Complicating the process, the Voting Rights Act of 1965 may require officials to draw the House district boundaries in such a way that some of the eight new seats have a majority Hispanic population. Democrats and Hispanic advocacy groups argue there should be as many as four new majority-Hispanic districts in Texas and Florida, while some Republicans say they see at least one.

The law and related court rulings make it hard for officials to undermine existing districts in which minority groups hold a majority. In 2006, the Supreme Court ruled that Texas’s prior redistricting process violated minority rights by diminishing Hispanic representation in the 23rd House district, a protected majority-Hispanic district. That ruling had the effect of forcing state officials to redraw several districts in addition to the 23rd district.

In Texas, among states that must clear their new House maps with federal officials, Hispanics make up 38% of the population. Yet only six members of the state’s 32-member congressional delegation—fewer than 20%—are Latino. Although Republicans control every aspect of redistricting in the state, even some GOP lawmakers privately at least two of the new seats should have a majority of Hispanic residents to avoid dilution of minority voting strength.

Florida will add two new U.S. House seats in the next election, but a legal tussle over self-imposed redistricting requirements has delayed the process. Hispanics make up nearly a quarter of the state’s population, but Hispanics hold only three of the state’s 25 congressional seats. All three are Miami-area seats occupied by Republicans of Cuban descent.

Cuban Americans, unlike other Latino groups, tend to vote overwhelmingly for Republicans.

While Hispanics represent at least a quarter of the population in four other districts in the state, their overall population may be spread across the state in ways that do not force an additional majority-Hispanic district.

[…]

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Patriarchy with a Woman’s Face

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El patriarcado con rostro de mujer (Spanish)

Patriarchy with a Woman’s Face

Jorge Majfud


The same day that Joe Biden is selected as candidate for the vice presidency by the Democratic Party, the campaign of John McCain reproduced several videos of Hillary Clinton sharply attacking Obama. Probably these ads were designed with a selection of Clinton in mind instead of Biden. But even though this expectation was not fulfilled, Republican Party strategists must have thought that such critical work should not be thrown away and chose to put it on the air anyway. Immediately afterward, McCain’s advertising called explicitly for Clinton’s sad supporters to vote for the Republicans, just as the old democratic candidate Joe Lieberman does now, allying himself with his ex-rival from the 2000 elections, George Bush, in support of McCain with the argument for the latter’s greater experience.

Shortly before the Republican candidate was to announce his selection for VP, a radio station called me to talk about this process. At that moment there were three names in play, all men, but considering the electoral market it was my opinion that McCain’s vice presidential candidate would be a woman. Since then we have not stopped hearing women’s groups and Sarah Palin appeal to women’s consciousness in order to gain power. If it is indeed true that there is still a long way to go to eliminate the arbitrary inequalities of power, perhaps one particular woman is not the best substitute for women in general.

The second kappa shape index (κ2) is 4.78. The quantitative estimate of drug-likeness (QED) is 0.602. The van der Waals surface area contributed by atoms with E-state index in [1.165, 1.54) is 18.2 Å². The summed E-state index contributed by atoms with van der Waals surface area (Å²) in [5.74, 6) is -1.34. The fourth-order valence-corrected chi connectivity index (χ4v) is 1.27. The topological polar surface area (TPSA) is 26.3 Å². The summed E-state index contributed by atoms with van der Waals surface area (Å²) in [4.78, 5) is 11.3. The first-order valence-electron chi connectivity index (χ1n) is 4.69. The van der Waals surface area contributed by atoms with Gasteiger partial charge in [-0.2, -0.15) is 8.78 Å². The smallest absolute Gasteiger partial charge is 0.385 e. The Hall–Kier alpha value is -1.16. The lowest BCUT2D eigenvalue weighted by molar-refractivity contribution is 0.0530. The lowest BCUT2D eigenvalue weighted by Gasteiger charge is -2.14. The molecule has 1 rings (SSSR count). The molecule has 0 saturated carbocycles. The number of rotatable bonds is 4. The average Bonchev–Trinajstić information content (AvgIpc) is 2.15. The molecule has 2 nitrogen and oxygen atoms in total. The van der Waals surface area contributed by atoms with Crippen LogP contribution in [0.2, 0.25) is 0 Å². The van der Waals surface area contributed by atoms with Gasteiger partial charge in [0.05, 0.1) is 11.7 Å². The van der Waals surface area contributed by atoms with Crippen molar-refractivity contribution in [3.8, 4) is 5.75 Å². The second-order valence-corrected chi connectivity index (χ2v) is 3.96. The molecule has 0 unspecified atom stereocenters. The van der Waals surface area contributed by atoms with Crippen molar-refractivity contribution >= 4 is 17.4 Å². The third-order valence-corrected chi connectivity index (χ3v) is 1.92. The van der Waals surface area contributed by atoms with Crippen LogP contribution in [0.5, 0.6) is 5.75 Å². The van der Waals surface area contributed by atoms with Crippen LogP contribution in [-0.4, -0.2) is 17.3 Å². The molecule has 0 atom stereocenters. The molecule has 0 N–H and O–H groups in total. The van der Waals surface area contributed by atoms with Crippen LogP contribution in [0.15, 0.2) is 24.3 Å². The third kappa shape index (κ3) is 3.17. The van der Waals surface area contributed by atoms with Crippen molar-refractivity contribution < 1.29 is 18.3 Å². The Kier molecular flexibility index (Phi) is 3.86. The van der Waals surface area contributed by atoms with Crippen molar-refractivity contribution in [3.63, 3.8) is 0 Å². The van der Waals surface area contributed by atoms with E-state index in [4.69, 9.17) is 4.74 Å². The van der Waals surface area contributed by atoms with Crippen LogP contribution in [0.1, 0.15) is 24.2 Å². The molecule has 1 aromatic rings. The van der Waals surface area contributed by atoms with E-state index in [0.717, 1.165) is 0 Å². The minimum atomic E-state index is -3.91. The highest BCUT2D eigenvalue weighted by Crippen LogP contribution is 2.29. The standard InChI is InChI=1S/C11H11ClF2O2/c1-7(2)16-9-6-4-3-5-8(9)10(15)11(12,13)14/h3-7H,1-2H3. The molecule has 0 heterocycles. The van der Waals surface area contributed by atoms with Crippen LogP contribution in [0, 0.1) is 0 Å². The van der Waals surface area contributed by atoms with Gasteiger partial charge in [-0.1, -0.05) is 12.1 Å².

There are still feminists today who take pride in Margaret Thatcher for having been a woman of steel in power in one of the old empires, even though women who ordered their black slaves whipped had already been abundant for centuries. It remains paradoxical that it was precisely Ronald Reagan and Margaret Thatcher who put the brakes on the progressive movements, among them the feminists, that appeared in the 1960s and which represented a rebellion of minority groups and of the oppressed (although in reality this was only a consequence of a long historical process initiated, in my view, in the 15th century).

All of that, which was barely the visible and ambiguous face of a deeper historical change, was reversed by the conservative wave that, in my opinion, will be coming to an end in the next decade but which can be slowed down in its movement, depending on the success or failure of some political changes around the world, especially in the United States. In whatever form, even if postponed, inexorable generational change will not depend on any political party. But right now possibility matters.

Sarah Palin is recognized as one of the most conservative among the conservative politicians. She is associated, for example, with “pro-life” groups. The latest slogan prays “Pro-Life, Pro-Palin,” in the assumed ideolexicon suggesting that others are not in favor of life. This defender of life supports unconditionally the war in Iraq and anywhere else it might be necessary. She is a member of the powerful National Rifle Association. She can be seen in photographs posing together with her children, smilling as beautifully as Diana, with a rifle in hand next to a moose she brought down herself, lying in a pool of blood in the snow. It is likely that the fondness for hunting and weapons on the part of the governor of Alaska and “pro-life” conservatives is not for fun or for sport, but out of necessity.